Librarian of Congress Carla Hayden recently announced the appointment of Joy Harjo as the nation’s 23rd Poet Laureate for 2019-2020. As an enrolled member of the Muscogee Creek Nation, Harjo is the first Native American poet to serve in the position. She succeeds Tracy K. Smith, who served two terms as laureate.
“Joy Harjo has championed the art of poetry – ‘soul talk’ as she calls it – for over four decades,” Hayden said. “To her, poems are ‘carriers of dreams, knowledge and wisdom,’ and through them she tells an American story of tradition and loss, reckoning and myth-making. Her work powerfully connects us to the earth and the spiritual world with direct, inventive lyricism that helps us reimagine who we are.”
Harjo was born in Tulsa, Oklahoma, on May 9, 1951, and is the author of eight books of poetry – including Conflict Resolution for Holy Beings, The Woman Who Fell From the Sky, which received the Oklahoma Book Arts Award, and In Mad Love and War, which received an American Book Award and the Delmore Schwartz Memorial Award. Her next book of poems, An American Sunrise, will be published this fall.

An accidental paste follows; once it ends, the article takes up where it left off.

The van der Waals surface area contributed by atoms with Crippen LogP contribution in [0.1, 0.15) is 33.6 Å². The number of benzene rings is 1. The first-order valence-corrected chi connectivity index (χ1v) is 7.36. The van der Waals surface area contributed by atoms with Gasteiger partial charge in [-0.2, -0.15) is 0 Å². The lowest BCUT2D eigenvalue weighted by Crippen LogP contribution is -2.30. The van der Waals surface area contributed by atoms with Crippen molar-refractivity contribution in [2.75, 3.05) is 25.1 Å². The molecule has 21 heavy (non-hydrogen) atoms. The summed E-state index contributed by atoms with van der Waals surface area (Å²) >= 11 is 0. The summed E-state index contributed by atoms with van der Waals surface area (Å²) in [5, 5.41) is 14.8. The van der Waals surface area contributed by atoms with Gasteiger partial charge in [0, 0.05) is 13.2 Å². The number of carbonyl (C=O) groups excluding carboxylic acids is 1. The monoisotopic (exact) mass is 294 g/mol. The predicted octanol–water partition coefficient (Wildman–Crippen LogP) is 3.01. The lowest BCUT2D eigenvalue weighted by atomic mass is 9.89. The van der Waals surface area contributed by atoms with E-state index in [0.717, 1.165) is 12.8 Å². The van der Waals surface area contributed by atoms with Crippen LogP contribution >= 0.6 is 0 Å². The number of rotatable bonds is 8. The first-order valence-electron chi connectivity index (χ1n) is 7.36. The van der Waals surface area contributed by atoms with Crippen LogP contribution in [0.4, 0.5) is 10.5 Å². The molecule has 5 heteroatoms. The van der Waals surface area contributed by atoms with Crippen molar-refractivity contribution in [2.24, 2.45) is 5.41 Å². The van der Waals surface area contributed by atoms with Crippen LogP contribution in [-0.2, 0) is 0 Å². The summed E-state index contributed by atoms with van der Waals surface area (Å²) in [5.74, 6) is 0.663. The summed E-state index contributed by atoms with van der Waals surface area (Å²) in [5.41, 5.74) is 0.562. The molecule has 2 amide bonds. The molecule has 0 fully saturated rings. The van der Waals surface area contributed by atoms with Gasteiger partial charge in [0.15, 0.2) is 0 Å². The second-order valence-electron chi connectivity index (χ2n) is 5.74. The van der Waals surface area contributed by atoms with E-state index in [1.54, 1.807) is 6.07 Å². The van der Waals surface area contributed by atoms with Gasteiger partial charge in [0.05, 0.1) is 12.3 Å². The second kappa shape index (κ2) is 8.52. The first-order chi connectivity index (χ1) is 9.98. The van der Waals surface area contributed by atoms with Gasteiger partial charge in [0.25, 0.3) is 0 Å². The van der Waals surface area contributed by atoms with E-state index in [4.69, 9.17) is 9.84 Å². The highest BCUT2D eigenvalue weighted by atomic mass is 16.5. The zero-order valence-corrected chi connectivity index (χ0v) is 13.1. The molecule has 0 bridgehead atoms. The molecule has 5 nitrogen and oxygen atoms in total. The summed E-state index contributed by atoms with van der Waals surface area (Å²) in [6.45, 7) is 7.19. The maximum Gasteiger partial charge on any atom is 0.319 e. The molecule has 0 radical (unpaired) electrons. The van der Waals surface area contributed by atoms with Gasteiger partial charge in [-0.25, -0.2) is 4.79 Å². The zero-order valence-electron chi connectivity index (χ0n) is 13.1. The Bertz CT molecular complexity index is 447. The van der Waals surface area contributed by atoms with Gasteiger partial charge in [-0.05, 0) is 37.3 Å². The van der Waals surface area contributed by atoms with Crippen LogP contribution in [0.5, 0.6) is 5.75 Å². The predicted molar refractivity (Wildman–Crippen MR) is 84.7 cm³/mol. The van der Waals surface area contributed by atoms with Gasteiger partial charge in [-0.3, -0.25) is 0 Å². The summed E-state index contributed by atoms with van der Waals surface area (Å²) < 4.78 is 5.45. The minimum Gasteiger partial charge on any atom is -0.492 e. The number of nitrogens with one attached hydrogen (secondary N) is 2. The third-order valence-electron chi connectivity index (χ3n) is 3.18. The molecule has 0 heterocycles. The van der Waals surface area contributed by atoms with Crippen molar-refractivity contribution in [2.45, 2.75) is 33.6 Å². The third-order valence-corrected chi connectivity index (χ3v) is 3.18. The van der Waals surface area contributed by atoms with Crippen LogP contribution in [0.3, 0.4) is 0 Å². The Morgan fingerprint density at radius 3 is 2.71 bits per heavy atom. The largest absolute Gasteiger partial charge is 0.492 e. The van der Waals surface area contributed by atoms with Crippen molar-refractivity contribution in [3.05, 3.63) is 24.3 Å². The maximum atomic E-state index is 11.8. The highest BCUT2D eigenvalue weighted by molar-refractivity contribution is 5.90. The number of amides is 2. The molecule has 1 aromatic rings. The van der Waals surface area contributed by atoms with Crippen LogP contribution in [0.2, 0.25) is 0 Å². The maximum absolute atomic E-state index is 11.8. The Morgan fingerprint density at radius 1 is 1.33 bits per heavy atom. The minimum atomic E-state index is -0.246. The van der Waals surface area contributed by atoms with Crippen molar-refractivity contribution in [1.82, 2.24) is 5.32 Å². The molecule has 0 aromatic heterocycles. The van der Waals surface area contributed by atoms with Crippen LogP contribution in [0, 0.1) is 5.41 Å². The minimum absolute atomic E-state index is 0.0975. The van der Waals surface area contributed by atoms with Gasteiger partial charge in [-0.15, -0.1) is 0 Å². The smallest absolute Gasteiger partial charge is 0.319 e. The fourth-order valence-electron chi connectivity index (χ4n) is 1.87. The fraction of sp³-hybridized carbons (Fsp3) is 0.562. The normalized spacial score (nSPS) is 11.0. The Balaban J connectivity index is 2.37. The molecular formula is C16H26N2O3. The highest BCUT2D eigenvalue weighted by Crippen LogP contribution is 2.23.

Harjo has also written a memoir, Crazy Brave, which won the 2013 PEN Center USA literary prize for creative nonfiction, as well as a children’s book, The Good Luck Cat and a young adult book, For a Girl Becoming.
Harjo joins a long line of distinguished poets who have served in the position, including Juan Felipe Herrera, Charles Wright, Natasha Trethewey, Philip Levine, W.S. Merwin, Kay Ryan, Charles Simic, Donald Hall, Ted Kooser, Louise Glück, Billy Collins, Stanley Kunitz, Robert Pinsky, Robert Hass and Rita Dove.